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House and Senate Propose Online Privacy 'Bill of Rights' Legislation
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Posted On April 21, 2011


The face of online privacy could change dramatically if legislation recently introduced in Congress becomes law. Two proposals, House Bill 1528 in the House of Representatives and Senate Bill 799, would provide for a privacy “bill of rights” covering the online gathering and use of personally identifiable information. The bi-partisan bills have quickly generated praise, but also concern from consumer advocates and industry groups.

Both bills are the product of a groundswell of concern about the increasingly invasive gathering and use of consumer data, which often accompanies the most routine online activities. A December 2010 report by the Federal Trade Commission (FTC) described that while consumer information is a critical component of the online economy, many companies treat that information in an “irresponsible or even reckless manner.” Information gathered from web browsing, social networking sites, location-enabled smartphones, loyalty programs, and other online and offline transactions often becomes a commodity in and of itself, to be marketed and sold. Individually, the pieces of information that consumers provide may be innocuous, but once aggregated and compiled, they can become “surprising and dangerous.”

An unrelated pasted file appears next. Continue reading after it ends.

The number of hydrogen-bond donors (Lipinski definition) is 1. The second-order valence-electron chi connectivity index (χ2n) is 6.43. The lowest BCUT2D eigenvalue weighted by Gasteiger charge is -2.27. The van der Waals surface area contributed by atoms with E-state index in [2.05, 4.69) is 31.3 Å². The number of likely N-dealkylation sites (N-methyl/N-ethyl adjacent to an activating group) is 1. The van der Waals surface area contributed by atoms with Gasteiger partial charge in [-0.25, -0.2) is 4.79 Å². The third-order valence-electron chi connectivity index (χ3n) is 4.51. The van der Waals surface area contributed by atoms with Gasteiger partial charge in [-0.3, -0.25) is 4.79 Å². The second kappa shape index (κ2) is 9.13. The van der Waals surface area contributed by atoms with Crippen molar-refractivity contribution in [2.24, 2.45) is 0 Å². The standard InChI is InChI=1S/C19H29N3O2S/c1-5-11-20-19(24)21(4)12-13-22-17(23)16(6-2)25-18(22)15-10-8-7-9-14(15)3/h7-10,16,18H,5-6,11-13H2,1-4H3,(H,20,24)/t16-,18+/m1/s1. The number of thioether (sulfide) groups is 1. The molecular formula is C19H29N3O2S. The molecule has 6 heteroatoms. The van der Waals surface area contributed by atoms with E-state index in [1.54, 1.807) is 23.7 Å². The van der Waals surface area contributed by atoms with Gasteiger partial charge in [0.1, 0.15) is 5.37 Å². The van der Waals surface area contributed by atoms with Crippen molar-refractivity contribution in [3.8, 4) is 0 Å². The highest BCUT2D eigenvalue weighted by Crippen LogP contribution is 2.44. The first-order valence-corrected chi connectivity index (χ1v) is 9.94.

Both bills attempt to address these concerns, while balancing the needs of the online economy to continue to utilize online information. Both bills begin by defining personally identifying information as including name, postal and e-mail addresses, mobile and landline telephone numbers, social security numbers, credit card, and other account numbers. Additional information, including date and place of birth, IP address, and geographic location may be considered personally identifying when aggregated. They exempt information that is in public records or is otherwise “publicly accessible.” Notably, the Senate Bill would also exclude information obtained from, “a forum where the individual voluntarily shared the information.” This is being interpreted as excluding Facebook and other social media networks from the bill’s coverage.